The self-sacrifice of Christ is the model for Western ethics and values – Gavin Matthews

The concept of altruism as the ultimate expression of goodness would have been alien to the Greco-Roman world. That changed with Jesus’s crucifixion, writes Gavin Matthews

It’s people who embodied Christ’s values who changed the ancient world and set us on the trajectory we celebrate when we applaud the NHS (Picture: Michael Gillen)

When Catholic priest Father Giuseppe Berardelli’s life was cut short by Covid-19, early reports suggested that he had given up his ventilator to allow a younger patient to live.

The subsequent debate about his motives aside, everyone agrees that if someone gave up their life for another it would be the epitome of virtue, and a thing of profound beauty. To all the commentators on this event, the concept of altruism as the ultimate expression of goodness seemed self-evident.

Sign up to our Opinion newsletter

Sign up to our Opinion newsletter

What makes that assumption so remarkable is that for great swathes of human history, such a view would have been seen as foolishness. So, where did we get the view that costly altruism is to be celebrated, rather than mocked? Why do we stand in silence, to honour those who have given their lives in the NHS; when so many of our Greco-Roman intellectual forbears would have decried such actions as naïve at best, and stupid at worst?

Historian Tom Holland argues that the values that we celebrate today are irreducibly Christian. “To live in a Western country is to live in a society still utterly saturated in Christian concepts and assumptions,” he writes. However Holland’s view is that it is not Christianity in general which frames our ethics and values but the crucifixion of Jesus in particular. The idea that greatness of God might be displayed in this ultimate act of self-giving is the root of our shared ethics. Until then, “Divinity was for the very greatest of the great: for victors, and heroes, and kings. Its measure was the power to torture one’s enemies, not to suffer it oneself.” The result according to that most scathing of Christianity’s critics Friedrich Nietzsche, is that giving to the weakest and most vulnerable is now held up as the greatest good. He railed against this saying, “the higher must not degrade itself, by becoming the tool of the lower”, blaming “this Jesus of Nazareth” for our ethics.

So today, as we prioritise life over economic performance, and the strength of the nation is rallied to the cause of the weakest; it’s appropriate to consider the bloody execution of the Galilean carpenter to whom we owe so much of our frame of reference. Space allows but three brief comments:

First, the New Testament accounts emphasise the humiliation of Jesus, more than his physical torture. Crucifixion was agony, but it was also a slow and public way of robbing the dying victim of any dignity – as their body hung naked in the midday sun. Christ is seen as forgoing the privileges of deity to reach down to humanity. In the wake of that, any cost to help the weak is glorified.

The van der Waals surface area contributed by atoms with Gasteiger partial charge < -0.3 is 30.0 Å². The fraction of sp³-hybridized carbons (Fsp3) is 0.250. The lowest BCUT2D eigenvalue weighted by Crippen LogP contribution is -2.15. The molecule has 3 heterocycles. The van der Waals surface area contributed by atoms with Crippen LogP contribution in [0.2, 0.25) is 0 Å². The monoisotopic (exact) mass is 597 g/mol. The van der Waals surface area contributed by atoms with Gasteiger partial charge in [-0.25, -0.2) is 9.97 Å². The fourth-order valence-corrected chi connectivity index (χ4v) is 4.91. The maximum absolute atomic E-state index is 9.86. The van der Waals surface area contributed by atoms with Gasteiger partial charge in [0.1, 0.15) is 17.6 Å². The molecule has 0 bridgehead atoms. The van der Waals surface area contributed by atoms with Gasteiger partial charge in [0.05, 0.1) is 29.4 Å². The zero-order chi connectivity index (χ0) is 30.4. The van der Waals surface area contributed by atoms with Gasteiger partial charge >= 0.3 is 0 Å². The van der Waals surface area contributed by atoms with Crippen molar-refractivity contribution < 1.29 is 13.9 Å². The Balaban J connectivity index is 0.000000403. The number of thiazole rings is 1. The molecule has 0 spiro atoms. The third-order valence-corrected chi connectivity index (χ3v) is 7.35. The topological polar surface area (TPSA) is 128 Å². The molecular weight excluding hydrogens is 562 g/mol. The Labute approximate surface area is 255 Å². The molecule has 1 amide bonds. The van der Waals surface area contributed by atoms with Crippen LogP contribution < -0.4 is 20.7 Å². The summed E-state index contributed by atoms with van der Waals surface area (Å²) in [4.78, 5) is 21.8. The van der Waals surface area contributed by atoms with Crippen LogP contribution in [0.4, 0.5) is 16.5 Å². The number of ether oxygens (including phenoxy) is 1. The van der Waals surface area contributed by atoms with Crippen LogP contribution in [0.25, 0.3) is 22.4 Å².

Second, Christ’s death is redemptive, in that he suffered to achieve something for us; not merely to make some grandiose masochistic statement. The Bible insists that Jesus died in our place to atone for our sins so that we can have eternal life. This provides people who put their faith in Christ with a transforming hope, which outlasts death. When two great plagues hit ancient Rome, those with means fled to safety. However, not fearing infection and death, the Christian communities stayed and served the plague victims in Rome. This hope beyond death and an embracing of humility led to “the reshaping of the classical mind”.

Third, Christ’s death was exemplary – in that Jesus calls people to follow in his pattern of self-sacrifice. The first free public hospital in Europe was established by Fabiola, a Roman noblewoman, who on becoming a Christian put all her wealth into healthcare. Healthcare throughout the following centuries was provided for by the churches, until the NHS was founded in the 1940s, devised by Aneurin Bevan and funded by Chancellor Stafford Cripps whose budget was “religiously inspired” – the culmination of his decades of Christian commitment.

The result is that today the figure on Calvary’s cross remains relevant and powerful. As such we dare not water down his message into some kind of baptised version of ‘be nice and keep washing your hands’, when he said things like, “repent and turn from your sins” , “no greater love has any man than this, than that he lay down his life for his friends”, and “take up your cross and follow me”. It’s people who embodied Christ’s values who changed the ancient world and set us on the trajectory we celebrate when we applaud the NHS and seek to serve the weakest.

Gavin Matthews for Solas


Want to join the conversation? Please or to comment on this article.